WOLFRAM LANGUAGE TUTORIAL
Integral Transforms and Related Operations
One‐dimensional Laplace transforms.
The Laplace transform of a function is given by . The inverse Laplace transform of is given for suitable by .
Here is a simple Laplace transform.
Even simple transforms often involve special functions.
Here the result involves a Meijer G function.
The Laplace transform of this Bessel function just involves elementary functions.
Laplace transforms have the property that they turn integration and differentiation into essentially algebraic operations. They are therefore commonly used in studying systems governed by differential equations.
Integration becomes multiplication by
when one does a Laplace transform.
|the multidimensional Laplace transform of expr|
|the multidimensional inverse Laplace transform of expr|
Multidimensional Laplace transforms.
One‐dimensional Fourier transforms.
In the Wolfram Language the Fourier transform of a function is by default defined to be . The inverse Fourier transform of is similarly defined as .
In different scientific and technical fields different conventions are often used for defining Fourier transforms. The option FourierParameters in the Wolfram Language allows you to choose any of these conventions you want.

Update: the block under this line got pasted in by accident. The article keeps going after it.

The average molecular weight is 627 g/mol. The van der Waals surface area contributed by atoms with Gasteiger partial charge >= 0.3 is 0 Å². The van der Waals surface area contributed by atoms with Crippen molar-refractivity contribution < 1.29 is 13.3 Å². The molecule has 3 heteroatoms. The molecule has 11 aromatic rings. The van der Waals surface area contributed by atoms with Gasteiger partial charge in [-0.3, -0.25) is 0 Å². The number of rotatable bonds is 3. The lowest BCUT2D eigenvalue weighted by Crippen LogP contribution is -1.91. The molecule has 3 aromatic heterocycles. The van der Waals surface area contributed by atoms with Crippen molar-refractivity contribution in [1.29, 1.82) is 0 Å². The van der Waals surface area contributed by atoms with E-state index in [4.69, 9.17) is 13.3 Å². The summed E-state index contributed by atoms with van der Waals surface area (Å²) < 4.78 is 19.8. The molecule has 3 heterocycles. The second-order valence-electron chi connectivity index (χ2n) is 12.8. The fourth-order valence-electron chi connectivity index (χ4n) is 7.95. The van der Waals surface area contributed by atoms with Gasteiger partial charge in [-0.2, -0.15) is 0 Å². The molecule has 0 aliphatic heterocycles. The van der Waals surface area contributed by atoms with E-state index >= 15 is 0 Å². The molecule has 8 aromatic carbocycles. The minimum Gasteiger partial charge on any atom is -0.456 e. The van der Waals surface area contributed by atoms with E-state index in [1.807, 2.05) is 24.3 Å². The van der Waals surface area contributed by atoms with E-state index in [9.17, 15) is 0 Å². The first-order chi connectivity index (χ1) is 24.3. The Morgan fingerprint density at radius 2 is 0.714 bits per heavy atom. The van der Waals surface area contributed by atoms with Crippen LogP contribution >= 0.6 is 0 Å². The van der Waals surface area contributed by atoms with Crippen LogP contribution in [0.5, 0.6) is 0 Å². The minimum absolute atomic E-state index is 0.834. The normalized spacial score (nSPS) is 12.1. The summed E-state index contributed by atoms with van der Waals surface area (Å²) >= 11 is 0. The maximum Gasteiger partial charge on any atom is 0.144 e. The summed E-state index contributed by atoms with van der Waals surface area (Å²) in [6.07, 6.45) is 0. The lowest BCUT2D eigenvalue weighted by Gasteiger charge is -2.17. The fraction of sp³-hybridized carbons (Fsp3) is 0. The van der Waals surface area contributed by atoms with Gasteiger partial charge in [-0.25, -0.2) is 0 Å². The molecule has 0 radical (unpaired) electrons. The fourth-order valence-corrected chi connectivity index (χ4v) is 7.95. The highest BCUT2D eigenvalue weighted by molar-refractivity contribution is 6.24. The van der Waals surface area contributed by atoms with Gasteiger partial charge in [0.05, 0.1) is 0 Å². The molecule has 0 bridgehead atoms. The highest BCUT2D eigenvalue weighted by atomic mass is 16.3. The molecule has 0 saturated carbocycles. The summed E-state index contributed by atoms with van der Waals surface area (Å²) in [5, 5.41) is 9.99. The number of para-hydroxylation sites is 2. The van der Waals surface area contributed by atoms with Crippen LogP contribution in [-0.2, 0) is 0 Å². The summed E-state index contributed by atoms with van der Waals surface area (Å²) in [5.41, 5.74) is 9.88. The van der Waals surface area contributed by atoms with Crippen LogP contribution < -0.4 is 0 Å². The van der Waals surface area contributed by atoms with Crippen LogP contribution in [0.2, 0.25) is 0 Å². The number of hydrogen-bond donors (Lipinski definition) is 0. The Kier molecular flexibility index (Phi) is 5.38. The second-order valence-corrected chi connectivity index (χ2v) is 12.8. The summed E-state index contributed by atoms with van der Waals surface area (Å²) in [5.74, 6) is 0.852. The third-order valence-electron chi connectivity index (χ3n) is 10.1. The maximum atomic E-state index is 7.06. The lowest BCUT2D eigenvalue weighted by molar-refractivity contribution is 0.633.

|common convention||setting||Fourier transform||inverse Fourier transform|
|Wolfram Language default|
Typical settings for FourierParameters with various conventions.
Here is a Fourier transform with the default choice of parameters.
Here is the same Fourier transform with the choice of parameters typically used in signal processing.
Fourier sine and cosine transforms.
In some applications of Fourier transforms, it is convenient to avoid ever introducing complex exponentials. Fourier sine and cosine transforms correspond to integrating respectively with and instead of , and using limits 0 and rather than and .
Here are the Fourier sine and cosine transforms of
|the multidimensional Fourier transform of expr|
|the multidimensional inverse Fourier transform of expr|
|the multidimensional sine and cosine Fourier transforms of expr|
|the multidimensional inverse Fourier sine and cosine transforms of expr|
Multidimensional Fourier transforms.
This evaluates a two‐
dimensional Fourier transform.
This inverts the transform.
The Z transform of a function is given by . The inverse Z transform of is given by the contour integral . Z transforms are effectively discrete analogs of Laplace transforms. They are widely used for solving difference equations, especially in digital signal processing and control theory. They can be thought of as producing generating functions, of the kind commonly used in combinatorics and number theory.
This computes the Z transform of
Here is the inverse Z transform.
The generating function for
is an exponential function.